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Dublin Summer Programme


Established in summer 2011, the Dublin Summer Programme provides ND undergraduates with an intense summer immersion experience at O’Connell House. Forty students live in Ireland for six weeks each summer, studying Irish history and culture with a rotating pair of ND professors. Kevin Whelan, Director of the Keough Naughton ND centre in Dublin, teaches a course explores the broad political, cultural, economic and social history of the island of Ireland from the eighteenth to the twentieth-first century. It also explores the nature of contemporary Irish culture, society and economy. Themes covered include the 1798 Rebellion, Catholic Emancipation, the Great Irish Famine, emigration, the 1916 Rising and the Northern Ireland Troubles. P. J. Mathews, Professor of English at University College Dublin teaches a course on Irish literature that satisfies the University Lit requirement. This course examines the Irish literary Revival (1891-1939) as a dynamic moment in modern Irish literature in which key literary figures like Yeats, Lady Gregory, Synge, and Joyce worked to make Ireland a centre of cultural innovation once again. The significance of the Revival to Ireland’s decolonisation and debates over an Irish national literature is a central focus. In 2015, we introduced an Engineering class, thought by Professor Leo McWilliams.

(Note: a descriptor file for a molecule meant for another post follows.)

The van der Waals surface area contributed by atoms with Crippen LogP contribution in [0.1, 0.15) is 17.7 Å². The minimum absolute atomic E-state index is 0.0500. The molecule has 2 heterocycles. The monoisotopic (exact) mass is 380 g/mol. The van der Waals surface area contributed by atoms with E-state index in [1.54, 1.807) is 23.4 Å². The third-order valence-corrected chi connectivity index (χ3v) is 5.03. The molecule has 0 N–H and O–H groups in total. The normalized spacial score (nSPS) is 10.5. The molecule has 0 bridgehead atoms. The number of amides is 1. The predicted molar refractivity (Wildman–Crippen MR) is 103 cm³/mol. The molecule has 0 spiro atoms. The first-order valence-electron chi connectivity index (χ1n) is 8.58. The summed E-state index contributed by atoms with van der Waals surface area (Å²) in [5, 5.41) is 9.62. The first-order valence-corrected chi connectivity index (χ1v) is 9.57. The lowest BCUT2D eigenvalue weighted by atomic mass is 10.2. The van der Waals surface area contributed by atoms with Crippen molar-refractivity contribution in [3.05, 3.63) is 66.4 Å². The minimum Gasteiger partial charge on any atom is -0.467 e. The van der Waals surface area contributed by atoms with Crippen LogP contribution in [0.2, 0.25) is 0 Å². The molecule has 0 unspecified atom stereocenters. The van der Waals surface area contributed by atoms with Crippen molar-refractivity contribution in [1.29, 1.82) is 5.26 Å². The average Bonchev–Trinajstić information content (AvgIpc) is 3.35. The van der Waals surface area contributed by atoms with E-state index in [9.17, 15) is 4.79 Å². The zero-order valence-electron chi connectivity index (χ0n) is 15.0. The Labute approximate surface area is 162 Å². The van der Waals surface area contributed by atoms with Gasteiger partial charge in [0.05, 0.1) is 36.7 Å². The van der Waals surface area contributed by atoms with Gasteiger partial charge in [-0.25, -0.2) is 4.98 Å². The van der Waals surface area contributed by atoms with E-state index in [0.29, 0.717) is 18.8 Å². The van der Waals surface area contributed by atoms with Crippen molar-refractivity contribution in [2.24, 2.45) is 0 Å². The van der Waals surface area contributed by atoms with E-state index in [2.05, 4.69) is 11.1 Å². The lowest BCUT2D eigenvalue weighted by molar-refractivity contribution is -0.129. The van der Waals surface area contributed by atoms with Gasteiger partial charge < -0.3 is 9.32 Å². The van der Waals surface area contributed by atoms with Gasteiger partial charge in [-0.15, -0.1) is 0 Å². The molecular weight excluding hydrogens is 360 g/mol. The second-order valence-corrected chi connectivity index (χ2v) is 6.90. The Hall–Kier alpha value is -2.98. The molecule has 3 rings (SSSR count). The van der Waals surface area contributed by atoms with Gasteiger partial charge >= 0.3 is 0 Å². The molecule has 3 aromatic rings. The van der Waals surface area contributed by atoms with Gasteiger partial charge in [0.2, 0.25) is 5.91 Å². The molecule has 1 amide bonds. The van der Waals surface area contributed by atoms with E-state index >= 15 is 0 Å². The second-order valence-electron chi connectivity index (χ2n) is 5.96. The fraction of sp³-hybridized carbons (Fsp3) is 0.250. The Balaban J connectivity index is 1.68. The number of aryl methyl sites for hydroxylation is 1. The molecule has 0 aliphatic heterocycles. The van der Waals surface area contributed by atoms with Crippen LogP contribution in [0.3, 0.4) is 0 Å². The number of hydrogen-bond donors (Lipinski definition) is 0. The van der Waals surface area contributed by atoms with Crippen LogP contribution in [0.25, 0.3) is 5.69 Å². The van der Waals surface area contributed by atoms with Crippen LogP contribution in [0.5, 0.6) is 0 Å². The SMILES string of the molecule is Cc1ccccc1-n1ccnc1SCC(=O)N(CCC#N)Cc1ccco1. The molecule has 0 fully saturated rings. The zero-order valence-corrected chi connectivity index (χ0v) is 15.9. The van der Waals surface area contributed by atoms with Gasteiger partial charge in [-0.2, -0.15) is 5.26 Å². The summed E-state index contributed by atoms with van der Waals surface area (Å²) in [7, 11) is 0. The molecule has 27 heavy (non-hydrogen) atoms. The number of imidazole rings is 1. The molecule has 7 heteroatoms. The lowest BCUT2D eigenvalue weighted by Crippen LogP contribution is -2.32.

The belief that practical experience is as vital to education as classroom study is at the heart of the programme. The lectures are supported by field trips, museum and theatre visits, and contacts with distinguished modern Irish citizens. There is a complementary field trip to every lesson, so while learning about James Joyce and the significance of Ulysses, students live out the first pages of the novel by swimming at Sandycove and following in the footsteps of Leopold Bloom on Bloomsday. Following their lectures on Northern Ireland, they travel to Belfast, beginning to understand the human element of the Troubles. Putting Irish history in a broader historical context, they journey to the early medieval monastic site at Glendalough and the 5,000 year old passage tombs at Newgrange and Knowth. Students partake in a full cultural programme, including trips throughout Ireland, tours of museums, theatres and galleries, guest lectures, sporting events, film screenings, and musical and theatrical performances in Dublin’s best-known venues. In 2012, a week-long trip to the Burren was introduced, immersing students in the grey limestone hills, the archaeological landscape of the west of Ireland, and becoming part of village life in Ballyvaughan. In 2014, an additional week on the Ring of Kerry was added, meaning that the programme offered access to the best of Ireland – 4 weeks in the vibrant contemporary metropolis of Dublin, and 2 weeks out in the waters and the wild of the west of Ireland.



Dublin, the capital of Ireland, is home to 1 million people within its greater metropolitan area. Half the population is under the age of 30, so it is one of Europe’s youngest capital cities.

Contemporary Dublin boasts a strong presence of ICT, financial services and other state-of-the-art industry. The city is home to a particularly strong cultural sector, including theatre, music, art, sport and film. Dublin has been famous for centuries as a literary capital. Among its writers are Jonathan Swift, Oscar Wilde, W. B. Yeats, James Joyce and Seamus Heaney.



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